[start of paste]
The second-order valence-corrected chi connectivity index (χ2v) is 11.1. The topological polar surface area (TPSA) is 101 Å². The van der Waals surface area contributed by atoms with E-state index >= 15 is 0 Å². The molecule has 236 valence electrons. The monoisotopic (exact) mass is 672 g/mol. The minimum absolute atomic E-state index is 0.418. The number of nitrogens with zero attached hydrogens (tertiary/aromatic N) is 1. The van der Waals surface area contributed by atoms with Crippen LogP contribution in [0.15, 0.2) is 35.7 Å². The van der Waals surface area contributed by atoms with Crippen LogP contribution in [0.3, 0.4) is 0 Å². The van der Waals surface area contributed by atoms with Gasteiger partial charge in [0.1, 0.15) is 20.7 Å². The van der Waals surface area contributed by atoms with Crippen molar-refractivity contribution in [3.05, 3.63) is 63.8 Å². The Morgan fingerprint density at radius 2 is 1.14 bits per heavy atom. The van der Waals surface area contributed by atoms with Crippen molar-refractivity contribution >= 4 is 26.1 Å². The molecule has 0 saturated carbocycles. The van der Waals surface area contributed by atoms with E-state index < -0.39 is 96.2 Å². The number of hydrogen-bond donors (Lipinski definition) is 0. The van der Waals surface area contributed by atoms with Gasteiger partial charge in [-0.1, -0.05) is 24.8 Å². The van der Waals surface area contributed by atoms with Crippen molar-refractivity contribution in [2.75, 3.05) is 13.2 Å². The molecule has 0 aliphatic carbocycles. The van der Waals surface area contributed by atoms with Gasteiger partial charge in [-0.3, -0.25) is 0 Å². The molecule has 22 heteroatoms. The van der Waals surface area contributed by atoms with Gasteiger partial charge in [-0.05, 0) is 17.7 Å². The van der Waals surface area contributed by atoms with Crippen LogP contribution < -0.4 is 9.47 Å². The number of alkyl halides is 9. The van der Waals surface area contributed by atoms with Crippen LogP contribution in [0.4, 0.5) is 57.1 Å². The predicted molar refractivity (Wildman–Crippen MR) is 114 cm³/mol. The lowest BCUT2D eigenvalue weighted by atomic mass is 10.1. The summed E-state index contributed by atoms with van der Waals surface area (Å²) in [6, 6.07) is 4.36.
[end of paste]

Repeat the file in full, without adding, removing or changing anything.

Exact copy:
The second-order valence-corrected chi connectivity index (χ2v) is 11.1. The topological polar surface area (TPSA) is 101 Å². The van der Waals surface area contributed by atoms with E-state index >= 15 is 0 Å². The molecule has 236 valence electrons. The monoisotopic (exact) mass is 672 g/mol. The minimum absolute atomic E-state index is 0.418. The number of nitrogens with zero attached hydrogens (tertiary/aromatic N) is 1. The van der Waals surface area contributed by atoms with Crippen LogP contribution in [0.15, 0.2) is 35.7 Å². The van der Waals surface area contributed by atoms with Crippen LogP contribution in [0.3, 0.4) is 0 Å². The van der Waals surface area contributed by atoms with Gasteiger partial charge in [0.1, 0.15) is 20.7 Å². The van der Waals surface area contributed by atoms with Crippen molar-refractivity contribution in [3.05, 3.63) is 63.8 Å². The Morgan fingerprint density at radius 2 is 1.14 bits per heavy atom. The van der Waals surface area contributed by atoms with Crippen molar-refractivity contribution >= 4 is 26.1 Å². The molecule has 0 saturated carbocycles. The van der Waals surface area contributed by atoms with E-state index < -0.39 is 96.2 Å². The number of hydrogen-bond donors (Lipinski definition) is 0. The van der Waals surface area contributed by atoms with Gasteiger partial charge in [-0.1, -0.05) is 24.8 Å². The van der Waals surface area contributed by atoms with Crippen molar-refractivity contribution in [2.75, 3.05) is 13.2 Å². The molecule has 0 aliphatic carbocycles. The van der Waals surface area contributed by atoms with Gasteiger partial charge in [-0.3, -0.25) is 0 Å². The molecule has 22 heteroatoms. The van der Waals surface area contributed by atoms with Gasteiger partial charge in [-0.05, 0) is 17.7 Å². The van der Waals surface area contributed by atoms with Crippen LogP contribution < -0.4 is 9.47 Å². The number of alkyl halides is 9. The van der Waals surface area contributed by atoms with Crippen LogP contribution in [0.4, 0.5) is 57.1 Å². The predicted molar refractivity (Wildman–Crippen MR) is 114 cm³/mol. The lowest BCUT2D eigenvalue weighted by atomic mass is 10.1. The summed E-state index contributed by atoms with van der Waals surface area (Å²) in [6, 6.07) is 4.36.